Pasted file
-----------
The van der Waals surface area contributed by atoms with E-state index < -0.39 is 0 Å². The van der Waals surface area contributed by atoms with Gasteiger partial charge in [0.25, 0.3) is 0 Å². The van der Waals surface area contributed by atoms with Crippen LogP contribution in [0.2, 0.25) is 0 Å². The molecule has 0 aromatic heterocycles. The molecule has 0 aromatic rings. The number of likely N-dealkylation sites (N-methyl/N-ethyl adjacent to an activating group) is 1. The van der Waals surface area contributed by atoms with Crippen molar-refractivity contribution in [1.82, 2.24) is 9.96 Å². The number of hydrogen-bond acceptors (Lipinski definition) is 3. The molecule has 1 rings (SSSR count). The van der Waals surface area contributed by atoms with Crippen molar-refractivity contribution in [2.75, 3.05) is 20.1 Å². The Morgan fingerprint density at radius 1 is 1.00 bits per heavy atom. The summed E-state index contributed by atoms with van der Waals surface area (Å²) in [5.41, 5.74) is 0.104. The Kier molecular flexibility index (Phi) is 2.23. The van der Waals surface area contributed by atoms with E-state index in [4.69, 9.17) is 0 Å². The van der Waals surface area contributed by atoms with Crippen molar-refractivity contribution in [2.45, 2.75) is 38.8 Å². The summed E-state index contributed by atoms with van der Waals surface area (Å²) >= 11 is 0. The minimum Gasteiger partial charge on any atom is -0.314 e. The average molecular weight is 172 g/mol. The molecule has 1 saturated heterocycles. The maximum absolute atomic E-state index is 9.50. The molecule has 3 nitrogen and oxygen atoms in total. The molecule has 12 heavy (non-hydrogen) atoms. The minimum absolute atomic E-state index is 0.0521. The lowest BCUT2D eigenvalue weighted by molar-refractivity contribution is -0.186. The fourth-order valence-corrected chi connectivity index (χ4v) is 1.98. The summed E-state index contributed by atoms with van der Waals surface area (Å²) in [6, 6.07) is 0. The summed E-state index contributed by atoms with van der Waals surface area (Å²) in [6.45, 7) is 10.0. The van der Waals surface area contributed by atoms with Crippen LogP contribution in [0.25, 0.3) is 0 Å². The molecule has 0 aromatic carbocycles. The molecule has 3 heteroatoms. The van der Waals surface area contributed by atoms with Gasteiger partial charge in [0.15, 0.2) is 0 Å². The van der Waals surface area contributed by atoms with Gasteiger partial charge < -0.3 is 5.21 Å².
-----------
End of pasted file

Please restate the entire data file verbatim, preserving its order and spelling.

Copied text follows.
The van der Waals surface area contributed by atoms with E-state index < -0.39 is 0 Å². The van der Waals surface area contributed by atoms with Gasteiger partial charge in [0.25, 0.3) is 0 Å². The van der Waals surface area contributed by atoms with Crippen LogP contribution in [0.2, 0.25) is 0 Å². The molecule has 0 aromatic heterocycles. The molecule has 0 aromatic rings. The number of likely N-dealkylation sites (N-methyl/N-ethyl adjacent to an activating group) is 1. The van der Waals surface area contributed by atoms with Crippen molar-refractivity contribution in [1.82, 2.24) is 9.96 Å². The number of hydrogen-bond acceptors (Lipinski definition) is 3. The molecule has 1 rings (SSSR count). The van der Waals surface area contributed by atoms with Crippen molar-refractivity contribution in [2.75, 3.05) is 20.1 Å². The Morgan fingerprint density at radius 1 is 1.00 bits per heavy atom. The summed E-state index contributed by atoms with van der Waals surface area (Å²) in [5.41, 5.74) is 0.104. The Kier molecular flexibility index (Phi) is 2.23. The van der Waals surface area contributed by atoms with E-state index in [4.69, 9.17) is 0 Å². The van der Waals surface area contributed by atoms with Crippen molar-refractivity contribution in [2.45, 2.75) is 38.8 Å². The summed E-state index contributed by atoms with van der Waals surface area (Å²) >= 11 is 0. The minimum Gasteiger partial charge on any atom is -0.314 e. The average molecular weight is 172 g/mol. The molecule has 1 saturated heterocycles. The maximum absolute atomic E-state index is 9.50. The molecule has 3 nitrogen and oxygen atoms in total. The molecule has 12 heavy (non-hydrogen) atoms. The minimum absolute atomic E-state index is 0.0521. The lowest BCUT2D eigenvalue weighted by molar-refractivity contribution is -0.186. The fourth-order valence-corrected chi connectivity index (χ4v) is 1.98. The summed E-state index contributed by atoms with van der Waals surface area (Å²) in [6, 6.07) is 0. The summed E-state index contributed by atoms with van der Waals surface area (Å²) in [6.45, 7) is 10.0. The van der Waals surface area contributed by atoms with Crippen LogP contribution in [0.25, 0.3) is 0 Å². The molecule has 0 aromatic carbocycles. The molecule has 3 heteroatoms. The van der Waals surface area contributed by atoms with Gasteiger partial charge in [0.15, 0.2) is 0 Å². The van der Waals surface area contributed by atoms with Gasteiger partial charge < -0.3 is 5.21 Å².